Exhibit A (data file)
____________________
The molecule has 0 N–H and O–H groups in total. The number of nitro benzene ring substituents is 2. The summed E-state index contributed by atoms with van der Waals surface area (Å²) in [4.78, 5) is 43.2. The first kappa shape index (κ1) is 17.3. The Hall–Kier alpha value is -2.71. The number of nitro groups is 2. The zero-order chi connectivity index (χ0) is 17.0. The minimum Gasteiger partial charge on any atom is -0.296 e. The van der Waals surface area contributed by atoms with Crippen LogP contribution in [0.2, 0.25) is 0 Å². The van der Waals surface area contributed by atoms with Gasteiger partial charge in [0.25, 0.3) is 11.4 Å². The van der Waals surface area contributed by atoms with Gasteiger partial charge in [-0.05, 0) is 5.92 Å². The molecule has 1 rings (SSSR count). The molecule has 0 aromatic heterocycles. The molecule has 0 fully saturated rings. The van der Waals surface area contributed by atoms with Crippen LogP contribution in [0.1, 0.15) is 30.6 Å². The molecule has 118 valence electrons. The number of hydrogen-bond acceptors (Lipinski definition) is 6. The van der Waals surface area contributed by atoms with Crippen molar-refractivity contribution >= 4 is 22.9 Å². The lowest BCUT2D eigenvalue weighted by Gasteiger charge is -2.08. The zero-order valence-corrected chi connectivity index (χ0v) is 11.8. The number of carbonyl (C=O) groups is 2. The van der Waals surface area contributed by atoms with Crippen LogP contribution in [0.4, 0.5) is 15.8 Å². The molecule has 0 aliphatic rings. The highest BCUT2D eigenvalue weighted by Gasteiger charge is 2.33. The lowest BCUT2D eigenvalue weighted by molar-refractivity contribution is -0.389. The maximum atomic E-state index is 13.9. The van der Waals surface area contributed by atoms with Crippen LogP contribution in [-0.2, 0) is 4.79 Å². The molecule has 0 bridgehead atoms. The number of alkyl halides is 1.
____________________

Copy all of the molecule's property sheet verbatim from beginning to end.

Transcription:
The molecule has 0 N–H and O–H groups in total. The number of nitro benzene ring substituents is 2. The summed E-state index contributed by atoms with van der Waals surface area (Å²) in [4.78, 5) is 43.2. The first kappa shape index (κ1) is 17.3. The Hall–Kier alpha value is -2.71. The number of nitro groups is 2. The zero-order chi connectivity index (χ0) is 17.0. The minimum Gasteiger partial charge on any atom is -0.296 e. The van der Waals surface area contributed by atoms with Crippen LogP contribution in [0.2, 0.25) is 0 Å². The van der Waals surface area contributed by atoms with Gasteiger partial charge in [0.25, 0.3) is 11.4 Å². The van der Waals surface area contributed by atoms with Gasteiger partial charge in [-0.05, 0) is 5.92 Å². The molecule has 1 rings (SSSR count). The molecule has 0 aromatic heterocycles. The molecule has 0 fully saturated rings. The van der Waals surface area contributed by atoms with Crippen LogP contribution in [0.1, 0.15) is 30.6 Å². The molecule has 118 valence electrons. The number of hydrogen-bond acceptors (Lipinski definition) is 6. The van der Waals surface area contributed by atoms with Crippen molar-refractivity contribution >= 4 is 22.9 Å². The lowest BCUT2D eigenvalue weighted by Gasteiger charge is -2.08. The zero-order valence-corrected chi connectivity index (χ0v) is 11.8. The number of carbonyl (C=O) groups is 2. The van der Waals surface area contributed by atoms with Crippen LogP contribution in [0.4, 0.5) is 15.8 Å². The molecule has 0 aliphatic rings. The highest BCUT2D eigenvalue weighted by Gasteiger charge is 2.33. The lowest BCUT2D eigenvalue weighted by molar-refractivity contribution is -0.389. The maximum atomic E-state index is 13.9. The van der Waals surface area contributed by atoms with Crippen LogP contribution in [-0.2, 0) is 4.79 Å². The molecule has 0 bridgehead atoms. The number of alkyl halides is 1.